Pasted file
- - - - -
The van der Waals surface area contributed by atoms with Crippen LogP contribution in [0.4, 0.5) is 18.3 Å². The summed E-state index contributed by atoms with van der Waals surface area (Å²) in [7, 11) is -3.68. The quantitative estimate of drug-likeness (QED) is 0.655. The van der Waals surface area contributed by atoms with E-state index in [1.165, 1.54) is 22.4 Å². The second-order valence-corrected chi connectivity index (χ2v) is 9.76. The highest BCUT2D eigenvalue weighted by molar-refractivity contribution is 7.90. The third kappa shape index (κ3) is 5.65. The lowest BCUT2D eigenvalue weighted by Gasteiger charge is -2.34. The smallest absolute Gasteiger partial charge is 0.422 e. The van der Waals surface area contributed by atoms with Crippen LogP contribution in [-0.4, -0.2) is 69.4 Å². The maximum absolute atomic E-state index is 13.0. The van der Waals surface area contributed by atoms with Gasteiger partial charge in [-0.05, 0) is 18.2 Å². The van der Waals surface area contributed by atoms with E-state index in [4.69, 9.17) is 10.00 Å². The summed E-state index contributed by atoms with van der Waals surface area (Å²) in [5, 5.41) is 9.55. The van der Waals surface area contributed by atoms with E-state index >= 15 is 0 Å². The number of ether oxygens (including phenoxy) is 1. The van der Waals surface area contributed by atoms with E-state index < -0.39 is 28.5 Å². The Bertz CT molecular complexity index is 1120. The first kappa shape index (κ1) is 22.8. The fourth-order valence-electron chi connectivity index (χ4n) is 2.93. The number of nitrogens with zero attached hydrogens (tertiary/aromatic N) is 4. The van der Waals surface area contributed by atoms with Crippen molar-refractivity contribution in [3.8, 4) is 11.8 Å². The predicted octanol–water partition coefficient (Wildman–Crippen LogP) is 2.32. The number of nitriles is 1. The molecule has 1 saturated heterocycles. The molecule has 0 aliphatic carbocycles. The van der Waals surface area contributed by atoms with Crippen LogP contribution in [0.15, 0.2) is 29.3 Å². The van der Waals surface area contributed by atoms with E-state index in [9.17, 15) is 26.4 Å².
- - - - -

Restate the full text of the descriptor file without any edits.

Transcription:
The van der Waals surface area contributed by atoms with Crippen LogP contribution in [0.4, 0.5) is 18.3 Å². The summed E-state index contributed by atoms with van der Waals surface area (Å²) in [7, 11) is -3.68. The quantitative estimate of drug-likeness (QED) is 0.655. The van der Waals surface area contributed by atoms with E-state index in [1.165, 1.54) is 22.4 Å². The second-order valence-corrected chi connectivity index (χ2v) is 9.76. The highest BCUT2D eigenvalue weighted by molar-refractivity contribution is 7.90. The third kappa shape index (κ3) is 5.65. The lowest BCUT2D eigenvalue weighted by Gasteiger charge is -2.34. The smallest absolute Gasteiger partial charge is 0.422 e. The van der Waals surface area contributed by atoms with Crippen LogP contribution in [-0.4, -0.2) is 69.4 Å². The maximum absolute atomic E-state index is 13.0. The van der Waals surface area contributed by atoms with Gasteiger partial charge in [-0.05, 0) is 18.2 Å². The van der Waals surface area contributed by atoms with E-state index in [4.69, 9.17) is 10.00 Å². The summed E-state index contributed by atoms with van der Waals surface area (Å²) in [5, 5.41) is 9.55. The van der Waals surface area contributed by atoms with E-state index >= 15 is 0 Å². The number of ether oxygens (including phenoxy) is 1. The van der Waals surface area contributed by atoms with E-state index < -0.39 is 28.5 Å². The Bertz CT molecular complexity index is 1120. The first kappa shape index (κ1) is 22.8. The fourth-order valence-electron chi connectivity index (χ4n) is 2.93. The number of nitrogens with zero attached hydrogens (tertiary/aromatic N) is 4. The van der Waals surface area contributed by atoms with Crippen molar-refractivity contribution in [3.8, 4) is 11.8 Å². The predicted octanol–water partition coefficient (Wildman–Crippen LogP) is 2.32. The number of nitriles is 1. The molecule has 1 saturated heterocycles. The molecule has 0 aliphatic carbocycles. The van der Waals surface area contributed by atoms with Crippen LogP contribution in [0.15, 0.2) is 29.3 Å². The van der Waals surface area contributed by atoms with E-state index in [9.17, 15) is 26.4 Å².